• A company with Thai majority ownership must have a minimum paid-up capital of THB 2 million per foreign employee
  • Foreign employees will receive at least the minimum salary according to the Order of Royal Thai Police No.327/2557

What do foreigners need to be able to work in Thailand legally?

To be able to work in Thailand legally, foreigners must have a valid visa (Non-Immigrant ‘B’ or Business Visa) and a work permit.

Securing a non-immigrant B visa

You must obtain a non-immigrant B visa from the Thai Embassy or consulate in your home country.

The required documents include:

  • An invitation letter from the employing company in Thailand signed by the company directors
  • A request from the company that the applicant shall be given a non-immigrant B visa so that the company can apply for a work permit for the applicant
  • Company attestation stating that the applicant is upstanding, law-abiding and guarantees that the employee will respect Thai culture and laws

The non-immigrant B visa should be applied at least 30 days before travelling to Thailand. Upon issuance of the non-immigrant B visa, you will be given a temporary stay in Thailand for 90 days.

Obtaining the work permit

The following documents need to be provided to apply for a work permit:

  • Work permit application form
  • Six photographs
  • Signed copies of every page of the passport and:
    • Non-permanent residents – non-immigrant visa
    • Permanent residents – a certificate of permanent residence and certificate of alien
  • Copy of education certificate and CV
  • Recent medical certificate from a recognised hospital in Thailand showing that the applicant does not suffer from:
    • Mental illnesses
    • Leprosy
    • Tuberculosis
    • Drug addiction
    • Alcoholism
    • Elephantiasis
    • Syphilis

The employer must provide the following documents:

  • Commercial Registration Department certificate stating the name of the managing director and/or director, its objectives and registered capital
  • Shareholder’s list certified by the Commercial Registration Department
  • Factory license issued by the Factory Department (if required)
  • VAT certificate
  • Social security payment filing

After submitting the documents, the work permit will be issued in approximately seven working days.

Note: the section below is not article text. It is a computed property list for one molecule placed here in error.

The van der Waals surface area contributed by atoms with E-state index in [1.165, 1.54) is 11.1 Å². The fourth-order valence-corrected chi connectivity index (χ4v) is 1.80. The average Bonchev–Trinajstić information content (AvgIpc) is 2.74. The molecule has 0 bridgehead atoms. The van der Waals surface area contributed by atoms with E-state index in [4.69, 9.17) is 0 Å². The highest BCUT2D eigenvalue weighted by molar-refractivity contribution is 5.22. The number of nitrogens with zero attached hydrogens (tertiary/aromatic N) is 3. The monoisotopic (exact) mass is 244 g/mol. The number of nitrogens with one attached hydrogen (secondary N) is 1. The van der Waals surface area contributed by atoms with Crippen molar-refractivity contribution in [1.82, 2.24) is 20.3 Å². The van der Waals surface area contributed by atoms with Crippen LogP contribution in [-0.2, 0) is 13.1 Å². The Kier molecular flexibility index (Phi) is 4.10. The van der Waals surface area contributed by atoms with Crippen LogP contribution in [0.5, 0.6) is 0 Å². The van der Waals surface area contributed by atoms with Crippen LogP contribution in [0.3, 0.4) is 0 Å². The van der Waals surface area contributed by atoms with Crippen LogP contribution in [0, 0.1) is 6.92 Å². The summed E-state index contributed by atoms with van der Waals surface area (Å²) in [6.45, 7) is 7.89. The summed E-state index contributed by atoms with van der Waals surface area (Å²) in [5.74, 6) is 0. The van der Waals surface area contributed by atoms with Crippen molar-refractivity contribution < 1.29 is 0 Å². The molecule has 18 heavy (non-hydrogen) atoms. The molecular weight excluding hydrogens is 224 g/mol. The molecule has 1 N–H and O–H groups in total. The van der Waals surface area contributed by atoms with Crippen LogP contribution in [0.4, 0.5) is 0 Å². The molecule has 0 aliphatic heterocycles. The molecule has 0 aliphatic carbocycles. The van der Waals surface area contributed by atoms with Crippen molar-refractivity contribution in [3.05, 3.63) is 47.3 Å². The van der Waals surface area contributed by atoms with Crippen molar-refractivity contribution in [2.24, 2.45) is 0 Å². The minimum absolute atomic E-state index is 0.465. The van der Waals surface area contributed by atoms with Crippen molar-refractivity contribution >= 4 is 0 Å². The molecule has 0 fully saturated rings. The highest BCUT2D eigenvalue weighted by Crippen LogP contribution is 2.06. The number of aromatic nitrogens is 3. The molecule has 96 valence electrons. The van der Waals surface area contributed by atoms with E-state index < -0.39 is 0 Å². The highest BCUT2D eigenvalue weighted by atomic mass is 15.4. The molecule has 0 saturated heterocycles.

Restricted occupations for foreigners

Certain occupations are prohibited to foreigners and reserved for Thai citizens only. There are also certain requirements that foreigners must meet to apply for a particular employment opportunity.

Four lists of prohibited jobs fall within the Prescription of the Prohibited Occupations for Foreigners. They are as follows:

  • Occupations that are strictly prohibited for foreigners
  • Prohibited occupations for foreigners with the condition that foreigners are allowed to work under international agreements or obligations to which Thailand is bound under the provisions of law
  • Prohibited occupations for foreigners with the condition that foreign workers are allowed to do skilled or semi-skilled work when working for an employer
  • Prohibited occupations which foreign workers are permitted to perform under the condition of having employers and permitted to enter Thailand by Immigration Law under MoUs or agreements between the Thai government and foreign government

To learn more, see our Restricted Jobs for Foreigners guide.

Are foreign employees entitled to social security in Thailand?

Employers are required to register foreign employees who are legally employed in Thailand with the social security office. Foreigners are entitled to the same benefits as local employees.

Minimum salary for foreign employees

Minimum wage/month (THB)Nationality
50,000Countries in Europe (except Russia), Australia, Canada, Japan and United States
45,000Hong Kong, South Korea, Singapore and Taiwan